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Research in GIScience. Landscape ecology, health geography, crime analysis. People. Develop vs protect. Perspectives. Social theory. Scale. Linkages. HMO vs patient. Hierarchy theory.

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research in giscience

Research in GIScience

Landscape ecology, health geography, crime analysis



Develop vs protect


Social theory



HMO vs patient

Hierarchy theory

landscape ecology

Landscape ecology, a subdiscipline of ecology, is the study of how landscape structure affects the abundance and distribution of organisms. Landscape ecology has also been defined as the study of the effect of pattern on process (Turner 1989), where "pattern" refers specifically to landscape structure. The full definition of landscape ecology is, then, “the study of how landscape structure affects (the processes that determine) the abundance and distribution of organisms.”

  • In statistical parlance, the "response" variables in landscape ecology are abundance /distribution /process variables, and the "predictors" are variables that describe landscape structure.
Landscape ecology
landscape ecology2

Hedgerow network landscape illustrated with color infrared imagery and woodland / treerows overlay in green.

Landscape ecology
health geography

The role of place, space and community in shaping health outcomes and health care delivery

  • There are three main themes in the geography of health care (or medical geography):
    • disease ecology,
    • health care delivery, and
    • environment and health. 
Health Geography
health geography1

Disease ecology involves the study of infectious diseases (e.g., malaria, HIV/AIDS, infant diarrhea), including the spatial distributions of meteorological, biological and cultural phenomena associated with disease, as well as the social, political and economic barriers to positive change. 

  • The study of health care delivery includes spatial patterns of health care provision and patient behaviour and includes issues like inequalities in health (health status and accessibility), and deinstitutionalisation of the mentally ill.
  • Environment and health is a relatively new focus for health geographers which draws geography\'s long tradition in environmental hazards research together with health geography. Topics within this new tradition include environmental risk assessment, as well as the physical and psychosocial health impacts of environmental contamination.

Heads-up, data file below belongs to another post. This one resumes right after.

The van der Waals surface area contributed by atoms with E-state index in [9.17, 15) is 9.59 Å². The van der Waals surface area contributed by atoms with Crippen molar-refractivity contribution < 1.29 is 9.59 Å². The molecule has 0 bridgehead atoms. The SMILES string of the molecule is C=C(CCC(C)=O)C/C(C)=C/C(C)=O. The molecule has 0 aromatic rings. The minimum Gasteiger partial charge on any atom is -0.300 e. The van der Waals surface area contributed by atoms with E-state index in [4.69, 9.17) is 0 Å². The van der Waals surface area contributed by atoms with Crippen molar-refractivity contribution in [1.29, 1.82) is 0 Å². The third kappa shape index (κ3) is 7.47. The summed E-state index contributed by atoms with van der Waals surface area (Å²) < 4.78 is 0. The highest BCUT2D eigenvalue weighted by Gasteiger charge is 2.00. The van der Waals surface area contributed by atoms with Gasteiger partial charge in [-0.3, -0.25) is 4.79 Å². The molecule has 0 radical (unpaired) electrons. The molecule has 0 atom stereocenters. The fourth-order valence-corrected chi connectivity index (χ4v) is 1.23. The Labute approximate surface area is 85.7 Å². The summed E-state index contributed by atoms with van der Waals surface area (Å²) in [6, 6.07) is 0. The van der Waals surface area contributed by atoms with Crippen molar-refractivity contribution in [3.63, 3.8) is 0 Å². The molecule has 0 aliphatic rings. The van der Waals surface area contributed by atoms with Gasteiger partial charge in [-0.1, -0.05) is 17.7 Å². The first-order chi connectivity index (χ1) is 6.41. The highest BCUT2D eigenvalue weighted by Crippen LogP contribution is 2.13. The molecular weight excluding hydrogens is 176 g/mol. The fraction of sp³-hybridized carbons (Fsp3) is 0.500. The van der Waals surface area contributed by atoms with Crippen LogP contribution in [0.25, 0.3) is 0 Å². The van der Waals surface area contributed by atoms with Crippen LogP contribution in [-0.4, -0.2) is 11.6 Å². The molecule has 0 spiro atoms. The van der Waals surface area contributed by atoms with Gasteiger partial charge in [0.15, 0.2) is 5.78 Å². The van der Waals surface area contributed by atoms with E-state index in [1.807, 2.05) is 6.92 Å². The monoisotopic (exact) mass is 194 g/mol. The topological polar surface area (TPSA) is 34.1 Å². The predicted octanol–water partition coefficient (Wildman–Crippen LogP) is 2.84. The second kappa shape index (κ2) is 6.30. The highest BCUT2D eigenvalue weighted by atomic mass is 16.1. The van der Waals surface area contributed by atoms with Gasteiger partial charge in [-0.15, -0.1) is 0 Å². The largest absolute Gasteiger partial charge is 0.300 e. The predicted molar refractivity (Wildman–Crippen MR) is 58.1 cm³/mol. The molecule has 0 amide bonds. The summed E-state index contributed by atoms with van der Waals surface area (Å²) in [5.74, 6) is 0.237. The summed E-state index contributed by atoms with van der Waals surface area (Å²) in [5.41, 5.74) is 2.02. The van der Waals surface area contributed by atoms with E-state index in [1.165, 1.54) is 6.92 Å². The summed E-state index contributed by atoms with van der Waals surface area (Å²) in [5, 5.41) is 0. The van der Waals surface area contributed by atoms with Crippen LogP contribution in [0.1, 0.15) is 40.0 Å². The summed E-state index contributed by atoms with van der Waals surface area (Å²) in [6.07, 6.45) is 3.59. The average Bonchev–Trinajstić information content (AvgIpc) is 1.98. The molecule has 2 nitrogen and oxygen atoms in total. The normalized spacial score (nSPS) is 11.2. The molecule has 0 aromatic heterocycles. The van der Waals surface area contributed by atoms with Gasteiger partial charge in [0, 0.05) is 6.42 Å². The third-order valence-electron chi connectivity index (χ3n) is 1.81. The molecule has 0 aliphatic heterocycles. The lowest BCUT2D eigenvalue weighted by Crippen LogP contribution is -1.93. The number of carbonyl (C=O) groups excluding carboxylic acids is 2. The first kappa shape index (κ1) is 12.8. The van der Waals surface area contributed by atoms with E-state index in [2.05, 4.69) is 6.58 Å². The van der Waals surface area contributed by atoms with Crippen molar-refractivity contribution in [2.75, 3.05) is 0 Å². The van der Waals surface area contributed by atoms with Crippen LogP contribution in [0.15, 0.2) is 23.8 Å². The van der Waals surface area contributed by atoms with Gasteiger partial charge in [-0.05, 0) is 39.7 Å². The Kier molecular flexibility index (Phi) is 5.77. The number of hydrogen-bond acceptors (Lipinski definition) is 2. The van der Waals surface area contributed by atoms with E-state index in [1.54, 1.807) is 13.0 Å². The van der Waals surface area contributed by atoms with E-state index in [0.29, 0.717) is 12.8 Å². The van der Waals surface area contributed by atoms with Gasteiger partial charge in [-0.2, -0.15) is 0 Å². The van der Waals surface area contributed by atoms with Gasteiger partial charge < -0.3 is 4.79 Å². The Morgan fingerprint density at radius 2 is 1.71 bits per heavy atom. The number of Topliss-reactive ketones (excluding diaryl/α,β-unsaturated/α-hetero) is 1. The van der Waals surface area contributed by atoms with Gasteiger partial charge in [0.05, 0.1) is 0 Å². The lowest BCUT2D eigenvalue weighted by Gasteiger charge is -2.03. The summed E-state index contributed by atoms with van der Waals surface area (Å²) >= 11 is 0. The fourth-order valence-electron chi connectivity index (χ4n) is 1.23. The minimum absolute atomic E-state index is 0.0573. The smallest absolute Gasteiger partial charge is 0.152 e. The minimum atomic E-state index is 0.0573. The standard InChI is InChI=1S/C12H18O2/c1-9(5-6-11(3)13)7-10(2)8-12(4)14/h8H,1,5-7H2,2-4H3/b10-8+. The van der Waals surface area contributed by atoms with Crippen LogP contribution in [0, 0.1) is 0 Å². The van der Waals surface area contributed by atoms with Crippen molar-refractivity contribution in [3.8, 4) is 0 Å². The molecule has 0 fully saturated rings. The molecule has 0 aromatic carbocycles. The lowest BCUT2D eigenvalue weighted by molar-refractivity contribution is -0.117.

Health Geography
crime analysis

A set of systematic, analytical processes directed at providing timely and pertinent information relative to crime patterns and trend correlations to assist the operational and administrative personnel in planning the deployment of resources for the prevention and suppression of criminal activities, aiding the investigative process, and increasing apprehensions and the clearance of cases.

  • Within this context, Crime Analysis supports a number of department functions including patrol deployment, special operations, and tactical units, investigations, planning and research, crime prevention, and administrative services (budgeting and program planning). (Steven Gottlieb et al., 1994, "Crime Analysis: From First Report To Final Arrest.“)
Crime analysis
crime analysis1

Historically, the causes and origins of crime have been the subject of investigation by varied disciplines. Some factors known to affect the volume and type of crime occurring from place to place are:

    • Population density and degree of urbanization with site locality and its surrounding area.
    • Variations in composition of the population, particularly youth concentration.
    • Stability of population with respect to residents\' mobility, commuting patterns, and transient factors.
    • Modes of transportation and highway system.
    • Economic conditions, including median income, poverty level, and job availability.
    • Cultural factors and educational, recreational, and religious characteristics.
    • Family conditions with respect to divorce and family cohesiveness.
    • Climate.
Crime analysis
crime analysis2
Crime analysis

course objectives

In this course you will learn about these different subjects and, in particular, learn about the spatial analytical methods used in each. In doing so, you will be exposed to some of the software programs typically used in these fields (in conjunction with a GIS such as ArcGIS).

  • More particularly, while considering landscape ecology we will examine the relation between process and pattern; while considering health geography we will examine how perspectives play a role in how we look for patterns / processes; and while considering crime analysis we will examine how the two sets of concepts (process and pattern, and perspectives) relate in a practical setting.
Course objectives
why gis

Data related to space:

Maps, remote sensing,

transects, collections

Human goals & aspirations:

Shelter, food, safety, health,

curiosity, recreation

Computer technology:

Hardware, software,


Scientific theories:

Land management,

geography, biology,

math, compter science

Why GIS?

GIS integrates disciplines and technologies

such as remote sensing, surveying,

photogrammetry, spatial analysis, cartography, computer science.

GIS integrates disciplines.